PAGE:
To Observe, Observe, and Observe

Kim Junghyuk, who is in the vanguard of contemporary Korean literature along with writers like Kim Ae-ran, Pyun Hye Young, and Yoon Sunghee, made his debut sixteen years ago. The jacket of his latest book, Embracing with Fake Arms, which won the Dongin Literary Award last year, sports a rather unusual author bio: a listing of his published titles, numbering around thirty short-stories and three novels, and nothing more. Kim is a versatile artist, having tried his hand at a number of roles like magazine reporter, illustrator, and web designer before debuting as a writer, and he’s still very much active as an essayist and podcaster. He once mentioned in an interview that he’s in a constant state of preparation for his writing, and that all this preparation entails is: “Observe, observe, and observe.” He said he enjoys talking to people and likes to note down the impression they make on him and the conversations they share. There’s nothing really surprising about his admission that these notes help him breathe new life into his characters, but it gives you an idea of how special the pleasure and gift of practicing the craft of writing is to him, as well as the significance of characters to his novels.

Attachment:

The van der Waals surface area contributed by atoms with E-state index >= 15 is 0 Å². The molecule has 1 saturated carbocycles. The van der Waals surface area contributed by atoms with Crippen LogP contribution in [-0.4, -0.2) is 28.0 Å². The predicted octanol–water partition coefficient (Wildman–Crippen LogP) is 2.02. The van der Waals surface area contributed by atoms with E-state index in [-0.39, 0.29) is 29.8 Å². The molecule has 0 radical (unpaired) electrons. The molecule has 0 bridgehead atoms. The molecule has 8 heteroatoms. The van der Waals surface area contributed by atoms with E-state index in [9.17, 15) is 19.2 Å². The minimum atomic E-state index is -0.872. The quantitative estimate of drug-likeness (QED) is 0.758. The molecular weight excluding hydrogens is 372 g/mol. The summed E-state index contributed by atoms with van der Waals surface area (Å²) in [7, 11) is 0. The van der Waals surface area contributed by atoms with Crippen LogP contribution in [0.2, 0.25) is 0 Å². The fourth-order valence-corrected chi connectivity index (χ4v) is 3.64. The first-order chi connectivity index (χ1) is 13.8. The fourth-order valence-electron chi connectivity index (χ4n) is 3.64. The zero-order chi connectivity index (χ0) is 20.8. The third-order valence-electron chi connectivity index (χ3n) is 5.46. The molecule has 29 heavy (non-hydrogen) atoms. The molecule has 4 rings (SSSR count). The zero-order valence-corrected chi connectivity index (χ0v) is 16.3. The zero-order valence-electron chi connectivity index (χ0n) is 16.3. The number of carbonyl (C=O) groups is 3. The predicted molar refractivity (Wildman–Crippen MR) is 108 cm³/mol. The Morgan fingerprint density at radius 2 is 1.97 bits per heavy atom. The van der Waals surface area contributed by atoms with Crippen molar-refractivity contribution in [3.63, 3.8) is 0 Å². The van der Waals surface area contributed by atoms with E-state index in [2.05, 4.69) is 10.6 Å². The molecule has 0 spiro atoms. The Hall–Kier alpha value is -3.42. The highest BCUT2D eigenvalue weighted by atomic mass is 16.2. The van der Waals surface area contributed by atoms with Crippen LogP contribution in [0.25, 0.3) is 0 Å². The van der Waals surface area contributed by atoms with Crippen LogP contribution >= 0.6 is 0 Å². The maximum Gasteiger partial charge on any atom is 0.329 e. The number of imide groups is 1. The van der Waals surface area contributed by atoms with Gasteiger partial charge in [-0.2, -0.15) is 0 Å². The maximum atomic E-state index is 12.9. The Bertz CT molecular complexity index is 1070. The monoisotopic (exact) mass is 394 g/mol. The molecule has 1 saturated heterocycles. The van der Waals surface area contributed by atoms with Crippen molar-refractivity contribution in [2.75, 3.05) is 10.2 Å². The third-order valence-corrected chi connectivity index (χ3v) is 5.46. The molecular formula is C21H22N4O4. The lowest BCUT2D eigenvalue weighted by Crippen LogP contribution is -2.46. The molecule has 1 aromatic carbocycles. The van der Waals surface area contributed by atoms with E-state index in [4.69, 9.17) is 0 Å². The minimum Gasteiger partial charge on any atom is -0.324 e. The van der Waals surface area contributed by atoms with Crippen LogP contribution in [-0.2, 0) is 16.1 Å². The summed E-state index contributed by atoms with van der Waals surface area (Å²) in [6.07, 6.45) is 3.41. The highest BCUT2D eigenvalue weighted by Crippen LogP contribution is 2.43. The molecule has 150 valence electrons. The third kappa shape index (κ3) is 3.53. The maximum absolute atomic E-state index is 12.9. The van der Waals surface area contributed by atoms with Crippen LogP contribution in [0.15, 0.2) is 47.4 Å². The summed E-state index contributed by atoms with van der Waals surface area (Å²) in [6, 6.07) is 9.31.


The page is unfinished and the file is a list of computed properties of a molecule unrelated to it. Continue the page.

I’m a devoted reader of Kim’s books but I’ve only met him a couple of times in person-chance encounters at literary gatherings where we happened to share the same table. The impression I formed of him from only this handful of meetings is that he’s a likable guy, perhaps because of his natural affabili...